Artificial Pacemaker

Updated:Jan 23,2013

pacemakerWhat is an artificial pacemaker?
A small battery-operated device that helps the heart beat in a regular rhythm (View an animation of a pacemaker). There are two parts: a generator and wires (leads).

  • The generator is a small battery-powered unit.
  • It produces the electrical impulses that stimulate your heart to beat.
  • The generator may be implanted under your skin through a small incision.
  • The generator is connected to your heart through tiny wires that are implanted at the same time.
  • The impulses flow through these leads to your heart and are timed to flow at regular intervals just as impulses from your heart's natural pacemaker would.
  • Some pacemakers are external and temporary, not surgically implanted.
Why do I need one?
Your doctor may recommend an artificial pacemaker to make your heart beat more regularly if:
  • Your heartbeat is too slow and often irregular.
  • Your heartbeat is sometimes normal and sometimes too fast or too slow.
How does it work?
It replaces the heart's defective natural pacemaker functions.
  • The sinoatrial (SA) node or sinus node is the heart's natural pacemaker. It's a small mass of specialized cells in the top of the right atrium (upper chamber of the heart). It produces the electrical impulses that cause your heart to beat.
  • A chamber of the heart contracts when an electrical impulse or signal moves across it. For the heart to beat properly, the signal must travel down a specific path to reach the ventricles (the heart's lower chambers).
  • When the natural pacemaker is defective, the heartbeat may be too fast, too slow or irregular.
  • Rhythm problems also can occur because of a blockage of your heart's electrical pathways.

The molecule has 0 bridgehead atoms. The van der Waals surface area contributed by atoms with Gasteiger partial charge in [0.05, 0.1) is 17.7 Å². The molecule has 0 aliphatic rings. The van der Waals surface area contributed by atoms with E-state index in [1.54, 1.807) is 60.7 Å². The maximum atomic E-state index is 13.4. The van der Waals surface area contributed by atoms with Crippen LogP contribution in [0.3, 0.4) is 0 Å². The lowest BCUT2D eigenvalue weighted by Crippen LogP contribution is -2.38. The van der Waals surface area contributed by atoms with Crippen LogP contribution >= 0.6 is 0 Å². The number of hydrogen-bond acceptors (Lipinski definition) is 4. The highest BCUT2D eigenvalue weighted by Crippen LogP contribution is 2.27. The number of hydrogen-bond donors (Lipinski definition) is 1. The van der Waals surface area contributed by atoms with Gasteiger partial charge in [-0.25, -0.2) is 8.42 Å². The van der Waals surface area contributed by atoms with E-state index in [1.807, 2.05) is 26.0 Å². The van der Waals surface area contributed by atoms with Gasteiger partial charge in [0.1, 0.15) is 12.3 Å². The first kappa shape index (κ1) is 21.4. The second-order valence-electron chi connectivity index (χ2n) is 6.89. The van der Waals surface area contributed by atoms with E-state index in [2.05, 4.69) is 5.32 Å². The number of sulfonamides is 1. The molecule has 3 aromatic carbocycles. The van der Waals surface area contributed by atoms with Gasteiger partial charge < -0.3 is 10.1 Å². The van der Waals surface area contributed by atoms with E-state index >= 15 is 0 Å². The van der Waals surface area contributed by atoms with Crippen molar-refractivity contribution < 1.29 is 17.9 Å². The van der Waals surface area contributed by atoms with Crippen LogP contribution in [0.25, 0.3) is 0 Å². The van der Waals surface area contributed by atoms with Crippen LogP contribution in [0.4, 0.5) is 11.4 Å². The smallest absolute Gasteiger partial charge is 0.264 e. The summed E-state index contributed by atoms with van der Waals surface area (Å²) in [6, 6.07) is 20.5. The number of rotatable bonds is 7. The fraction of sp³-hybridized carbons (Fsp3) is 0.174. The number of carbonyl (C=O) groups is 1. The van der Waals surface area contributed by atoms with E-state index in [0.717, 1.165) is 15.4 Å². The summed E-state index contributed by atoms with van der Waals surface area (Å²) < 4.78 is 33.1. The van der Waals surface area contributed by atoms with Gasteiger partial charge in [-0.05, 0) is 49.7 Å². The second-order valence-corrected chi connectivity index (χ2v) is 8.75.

• The artificial pacemaker's pulse generator sends electrical impulses to the heart to help it pump properly. An electrode is placed next to the heart wall and small electrical charges travel through the wire to the heart.
  • Most pacemakers have a sensing mode that inhibits the pacemaker from sending impulses when the heartbeat is above a certain level. It allows the pacemaker to fire when the heartbeat is too slow. These are called demand pacemakers.

AHA Recommendation

If you have an artificial pacemaker, be aware of your surroundings and the devices that may interfere with pulse generators:

Home appliances

  • CB radios, electric drills, electric blankets, electric shavers, ham radios, heating pads, metal detectors, microwave ovens, TV transmitters and remote control TV changers, in general, have not been shown to damage pacemaker pulse generators, change pacing rates or totally inhibit pacemaker output.
  • Several of these devices have a remote potential to cause interference by occasionally inhibiting a single beat. However, most people can continue to use these devices without significant worry about damage or interference with their pacemakers.
  • Power-generating equipment, arc welding equipment and powerful magnets (as in medical devices, heavy equipment or motors) can inhibit pulse generators. Patients who work with or near such equipment should know that their pacemakers may not work properly in those conditions.

Cellphones

  • Cellphones available in the United States (less than 3 watts) don't seem to damage pulse generators or affect how the pacemaker works.